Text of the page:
However, even Orwell never imagined that some circus dogs would brag about their obedience.

—Jonathan Schwarz

Posted at June 26, 2010 08:37 PM

The 'Trick Dogs" R US. They have always been US. Yellow Press-a term that's old as dirt in America.

Posted by: Mike Meyer at June 26, 2010 09:13 PM

DON'T BUY their rag, it looks and smells like a shitty disposable diaper.

Posted by: Mike Meyer at June 27, 2010 12:05 AM

Likewise, from the long suppressed introduction to Animal Farm (which Chomsky has noted and quoted):

. . . "it is not because they are frightened of prosecution but because they are frightened of public opinion. In this country intellectual cowardice is the worst enemy a writer or journalist has to face, and that fact does not seem to me to have had the discussion it deserves."

. . . "The sinister fact about literary censorship in England is that it is largely voluntary. Unpopular ideas can be silenced, and inconvenient facts kept dark, without the need for any official ban. Anyone who has lived long in a foreign country will know of instances of sensational items of news - things which on their own merits would get the big headlines - being kept right out of the British press, not because the Government intervened but because of a general tacit agreement that 'it wouldn't do' to mention that particular fact."

The author of a respected book on the British Official Secrets Act has concluded/confirmed that the law is less important than the deference of the British press to the government and public opinion.

It's the same here.

Posted by: N E at June 27, 2010 12:55 AM

Stop insulting dogs.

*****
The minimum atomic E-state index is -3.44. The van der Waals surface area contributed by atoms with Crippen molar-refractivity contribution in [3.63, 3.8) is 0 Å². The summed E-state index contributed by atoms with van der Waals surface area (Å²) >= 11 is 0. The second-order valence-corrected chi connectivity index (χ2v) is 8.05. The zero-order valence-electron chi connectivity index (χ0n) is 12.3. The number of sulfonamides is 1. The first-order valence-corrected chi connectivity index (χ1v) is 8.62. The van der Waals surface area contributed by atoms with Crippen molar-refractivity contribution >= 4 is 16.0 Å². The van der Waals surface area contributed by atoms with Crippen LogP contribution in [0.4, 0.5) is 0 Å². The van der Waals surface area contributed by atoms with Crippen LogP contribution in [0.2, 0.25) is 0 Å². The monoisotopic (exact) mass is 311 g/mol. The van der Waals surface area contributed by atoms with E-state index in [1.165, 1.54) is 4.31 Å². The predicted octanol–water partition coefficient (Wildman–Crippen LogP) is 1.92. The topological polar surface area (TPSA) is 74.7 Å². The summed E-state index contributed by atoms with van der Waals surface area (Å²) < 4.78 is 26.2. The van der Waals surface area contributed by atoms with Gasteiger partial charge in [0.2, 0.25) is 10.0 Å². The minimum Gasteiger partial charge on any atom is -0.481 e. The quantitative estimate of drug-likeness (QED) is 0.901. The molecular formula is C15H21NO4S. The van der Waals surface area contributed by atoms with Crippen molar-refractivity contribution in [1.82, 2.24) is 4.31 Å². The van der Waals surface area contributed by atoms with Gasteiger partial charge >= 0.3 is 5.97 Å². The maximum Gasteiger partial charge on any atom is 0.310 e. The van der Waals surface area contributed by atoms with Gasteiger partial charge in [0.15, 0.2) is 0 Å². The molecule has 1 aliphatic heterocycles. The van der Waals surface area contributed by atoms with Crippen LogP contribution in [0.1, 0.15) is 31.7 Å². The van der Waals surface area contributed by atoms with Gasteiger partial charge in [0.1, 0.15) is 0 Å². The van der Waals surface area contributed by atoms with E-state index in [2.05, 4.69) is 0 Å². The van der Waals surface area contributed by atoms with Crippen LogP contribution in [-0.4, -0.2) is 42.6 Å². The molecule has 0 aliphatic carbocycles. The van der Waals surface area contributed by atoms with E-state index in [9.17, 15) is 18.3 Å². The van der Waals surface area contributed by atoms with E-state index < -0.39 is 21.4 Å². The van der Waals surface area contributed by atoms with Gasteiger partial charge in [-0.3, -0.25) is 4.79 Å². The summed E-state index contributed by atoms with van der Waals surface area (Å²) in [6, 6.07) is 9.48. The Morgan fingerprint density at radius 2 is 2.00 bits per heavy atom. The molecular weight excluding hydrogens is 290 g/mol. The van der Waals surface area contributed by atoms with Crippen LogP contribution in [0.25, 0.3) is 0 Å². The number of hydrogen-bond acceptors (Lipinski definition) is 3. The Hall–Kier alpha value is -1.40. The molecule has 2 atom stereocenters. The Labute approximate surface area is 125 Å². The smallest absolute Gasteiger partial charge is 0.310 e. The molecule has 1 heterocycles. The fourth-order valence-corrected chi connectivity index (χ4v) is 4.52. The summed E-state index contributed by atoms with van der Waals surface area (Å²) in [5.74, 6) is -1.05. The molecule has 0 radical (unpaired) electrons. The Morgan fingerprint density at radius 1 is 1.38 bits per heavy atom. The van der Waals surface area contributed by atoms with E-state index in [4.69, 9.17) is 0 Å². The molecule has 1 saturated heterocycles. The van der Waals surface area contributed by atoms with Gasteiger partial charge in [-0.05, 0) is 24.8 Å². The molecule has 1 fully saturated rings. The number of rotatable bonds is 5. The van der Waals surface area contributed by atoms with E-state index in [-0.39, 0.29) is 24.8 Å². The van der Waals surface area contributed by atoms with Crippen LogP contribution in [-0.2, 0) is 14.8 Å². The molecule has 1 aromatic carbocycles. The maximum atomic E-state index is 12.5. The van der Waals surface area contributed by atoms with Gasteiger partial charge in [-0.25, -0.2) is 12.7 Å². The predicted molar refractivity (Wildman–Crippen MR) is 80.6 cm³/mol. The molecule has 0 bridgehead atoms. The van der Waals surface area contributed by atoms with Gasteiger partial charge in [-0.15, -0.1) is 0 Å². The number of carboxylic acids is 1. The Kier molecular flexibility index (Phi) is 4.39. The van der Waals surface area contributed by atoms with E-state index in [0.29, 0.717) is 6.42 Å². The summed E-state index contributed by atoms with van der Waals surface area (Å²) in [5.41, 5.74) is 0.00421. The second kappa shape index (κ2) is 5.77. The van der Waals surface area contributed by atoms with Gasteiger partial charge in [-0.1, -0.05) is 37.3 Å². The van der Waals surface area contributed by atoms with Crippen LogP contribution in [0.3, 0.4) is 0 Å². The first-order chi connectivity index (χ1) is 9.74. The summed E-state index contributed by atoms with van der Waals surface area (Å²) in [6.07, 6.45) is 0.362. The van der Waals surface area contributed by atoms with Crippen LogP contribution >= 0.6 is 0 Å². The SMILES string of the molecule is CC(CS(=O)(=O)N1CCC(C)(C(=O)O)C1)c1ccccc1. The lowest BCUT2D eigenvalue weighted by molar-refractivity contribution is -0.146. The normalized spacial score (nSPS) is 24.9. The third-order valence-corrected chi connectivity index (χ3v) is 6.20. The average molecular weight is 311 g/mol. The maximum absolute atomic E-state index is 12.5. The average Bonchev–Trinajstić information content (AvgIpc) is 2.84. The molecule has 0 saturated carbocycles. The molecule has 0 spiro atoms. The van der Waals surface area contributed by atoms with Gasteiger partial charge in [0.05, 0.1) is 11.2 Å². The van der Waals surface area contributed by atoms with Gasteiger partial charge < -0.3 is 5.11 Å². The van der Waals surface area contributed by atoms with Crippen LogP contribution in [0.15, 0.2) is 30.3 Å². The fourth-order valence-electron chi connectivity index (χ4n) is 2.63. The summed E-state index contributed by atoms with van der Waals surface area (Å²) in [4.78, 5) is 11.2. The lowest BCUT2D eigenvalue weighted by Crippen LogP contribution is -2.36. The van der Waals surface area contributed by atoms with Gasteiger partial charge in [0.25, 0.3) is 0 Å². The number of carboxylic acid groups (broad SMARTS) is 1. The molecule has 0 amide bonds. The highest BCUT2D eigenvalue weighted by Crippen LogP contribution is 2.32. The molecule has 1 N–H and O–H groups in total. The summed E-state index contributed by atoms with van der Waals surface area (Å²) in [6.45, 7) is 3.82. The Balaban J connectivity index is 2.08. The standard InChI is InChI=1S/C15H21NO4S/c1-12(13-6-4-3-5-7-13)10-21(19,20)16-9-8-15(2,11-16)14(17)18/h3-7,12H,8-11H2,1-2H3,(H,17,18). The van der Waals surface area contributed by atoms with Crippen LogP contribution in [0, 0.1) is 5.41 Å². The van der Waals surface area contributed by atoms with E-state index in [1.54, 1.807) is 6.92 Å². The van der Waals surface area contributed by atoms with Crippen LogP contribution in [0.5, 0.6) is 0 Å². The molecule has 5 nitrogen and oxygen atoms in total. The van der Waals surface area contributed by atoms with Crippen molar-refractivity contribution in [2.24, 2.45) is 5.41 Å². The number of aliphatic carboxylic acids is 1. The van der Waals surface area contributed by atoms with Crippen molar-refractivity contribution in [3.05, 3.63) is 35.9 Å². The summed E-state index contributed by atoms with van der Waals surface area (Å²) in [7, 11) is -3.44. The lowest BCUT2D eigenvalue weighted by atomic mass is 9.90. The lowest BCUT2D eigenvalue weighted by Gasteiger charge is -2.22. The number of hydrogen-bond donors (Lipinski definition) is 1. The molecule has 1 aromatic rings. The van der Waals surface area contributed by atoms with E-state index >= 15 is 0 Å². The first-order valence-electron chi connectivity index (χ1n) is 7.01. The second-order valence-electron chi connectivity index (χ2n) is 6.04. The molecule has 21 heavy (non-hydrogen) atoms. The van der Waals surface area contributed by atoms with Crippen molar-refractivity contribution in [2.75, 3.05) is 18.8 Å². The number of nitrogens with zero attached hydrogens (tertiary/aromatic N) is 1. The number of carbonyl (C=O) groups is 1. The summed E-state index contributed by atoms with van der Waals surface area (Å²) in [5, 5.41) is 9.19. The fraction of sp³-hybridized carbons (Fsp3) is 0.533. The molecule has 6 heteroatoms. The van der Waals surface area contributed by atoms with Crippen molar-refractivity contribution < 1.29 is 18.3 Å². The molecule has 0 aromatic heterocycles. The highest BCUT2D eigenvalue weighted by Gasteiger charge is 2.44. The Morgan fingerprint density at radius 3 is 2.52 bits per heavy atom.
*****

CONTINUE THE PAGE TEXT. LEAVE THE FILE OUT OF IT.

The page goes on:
Posted by: abb1 at June 27, 2010 03:05 AM

Too bad you had to cite that monster, Susan Power, to make your point.

Posted by: Rojo at June 27, 2010 07:59 AM

Rojo, is Samantha aka Susan Power a monster because of her blindness to genocide that the US elite won't acknowledge, because she married Cass Sunstein, or for some other reason (that I don't know)?

Posted by: N E at June 27, 2010 09:42 AM

NE, in reply to your question to Rojo: Yes.

Posted by: RedPhillip at June 27, 2010 10:22 AM

RedPhillip. Funny. I guess that's what I get for asking a compound question.

Posted by: N E at June 27, 2010 11:20 AM

Samantha Power's work is of some limited use--Jon just demonstrated that. But yeah, she's a funny variety of apparatchik (sp?)--the conscience of the Serious People.

Posted by: Donald Johnson at June 27, 2010 11:33 AM

To my mind, she's a monster for putting a humanitarian gloss on American foreign policy.

I also was making a reference to the ginned-up controversy when she called our current Secretary of State a monster.

Posted by: Rojo at June 27, 2010 02:49 PM

Rojo--I'd forgotten but remember now that Power called Hillary a monster, so you slipped a clever one by me there.

I agree with Donald Johnson that like her hubby Cass Sunstein, she is the conscience of the Serious People. I read her book about genocide and barely remember it except that I felt like I was reading Time magazine. I liked Cass because of his book about FDR's Second Bill of Rights (And Why We Need It More Than Ever), but then he decided people who think the government does evil are crazy and need to be censored, which makes me think he's an arrogant ass and a public menace.

Posted by: N E at June 27, 2010 04:03 PM

I notice that I failed to acknowledge my Susan/Samantha error. Consider error acknowledged. I think I might have made a Freudian conflation with Susan Rice, also a monster (one need go no further than her flacking for Israeli/US policy on Gaza for conclusive evidence on that).

Posted by: Rojo at June 27, 2010 10:53 PM

The American Frankenstein gots and is comprized of many parts, about 300 million of them, more or less.

Posted by: Mike Meyer at June 28, 2010 02:16 AM